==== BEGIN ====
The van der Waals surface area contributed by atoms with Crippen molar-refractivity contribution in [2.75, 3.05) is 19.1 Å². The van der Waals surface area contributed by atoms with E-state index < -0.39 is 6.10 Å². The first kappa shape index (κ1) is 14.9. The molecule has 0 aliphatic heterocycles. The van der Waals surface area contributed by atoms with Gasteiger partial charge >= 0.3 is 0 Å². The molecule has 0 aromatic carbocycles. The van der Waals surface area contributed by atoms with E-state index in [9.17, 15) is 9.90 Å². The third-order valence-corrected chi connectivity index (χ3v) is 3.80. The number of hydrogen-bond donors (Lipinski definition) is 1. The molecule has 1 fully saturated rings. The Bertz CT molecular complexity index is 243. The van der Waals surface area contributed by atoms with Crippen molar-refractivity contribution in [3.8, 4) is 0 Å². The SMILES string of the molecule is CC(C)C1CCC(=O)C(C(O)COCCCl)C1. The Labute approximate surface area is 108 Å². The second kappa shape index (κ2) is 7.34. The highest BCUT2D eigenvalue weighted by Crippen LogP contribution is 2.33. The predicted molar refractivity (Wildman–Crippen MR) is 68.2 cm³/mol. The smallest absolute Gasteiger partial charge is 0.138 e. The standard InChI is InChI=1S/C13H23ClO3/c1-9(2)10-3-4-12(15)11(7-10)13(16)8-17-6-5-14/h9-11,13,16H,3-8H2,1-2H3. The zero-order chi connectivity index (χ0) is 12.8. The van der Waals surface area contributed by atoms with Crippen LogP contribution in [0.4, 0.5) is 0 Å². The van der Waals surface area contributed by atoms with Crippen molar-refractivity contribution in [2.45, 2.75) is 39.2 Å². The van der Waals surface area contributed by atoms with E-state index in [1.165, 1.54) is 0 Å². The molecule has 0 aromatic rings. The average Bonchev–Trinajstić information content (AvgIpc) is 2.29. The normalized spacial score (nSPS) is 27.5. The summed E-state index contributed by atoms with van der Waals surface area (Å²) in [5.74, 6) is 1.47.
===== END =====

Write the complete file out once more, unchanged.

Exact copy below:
The van der Waals surface area contributed by atoms with Crippen molar-refractivity contribution in [2.75, 3.05) is 19.1 Å². The van der Waals surface area contributed by atoms with E-state index < -0.39 is 6.10 Å². The first kappa shape index (κ1) is 14.9. The molecule has 0 aliphatic heterocycles. The van der Waals surface area contributed by atoms with Gasteiger partial charge >= 0.3 is 0 Å². The molecule has 0 aromatic carbocycles. The van der Waals surface area contributed by atoms with E-state index in [9.17, 15) is 9.90 Å². The third-order valence-corrected chi connectivity index (χ3v) is 3.80. The number of hydrogen-bond donors (Lipinski definition) is 1. The molecule has 1 fully saturated rings. The Bertz CT molecular complexity index is 243. The van der Waals surface area contributed by atoms with Crippen molar-refractivity contribution in [3.8, 4) is 0 Å². The SMILES string of the molecule is CC(C)C1CCC(=O)C(C(O)COCCCl)C1. The Labute approximate surface area is 108 Å². The second kappa shape index (κ2) is 7.34. The highest BCUT2D eigenvalue weighted by Crippen LogP contribution is 2.33. The predicted molar refractivity (Wildman–Crippen MR) is 68.2 cm³/mol. The smallest absolute Gasteiger partial charge is 0.138 e. The standard InChI is InChI=1S/C13H23ClO3/c1-9(2)10-3-4-12(15)11(7-10)13(16)8-17-6-5-14/h9-11,13,16H,3-8H2,1-2H3. The zero-order chi connectivity index (χ0) is 12.8. The van der Waals surface area contributed by atoms with Crippen LogP contribution in [0.4, 0.5) is 0 Å². The van der Waals surface area contributed by atoms with Crippen molar-refractivity contribution in [2.45, 2.75) is 39.2 Å². The van der Waals surface area contributed by atoms with E-state index in [1.165, 1.54) is 0 Å². The molecule has 0 aromatic rings. The average Bonchev–Trinajstić information content (AvgIpc) is 2.29. The normalized spacial score (nSPS) is 27.5. The summed E-state index contributed by atoms with van der Waals surface area (Å²) in [5.74, 6) is 1.47.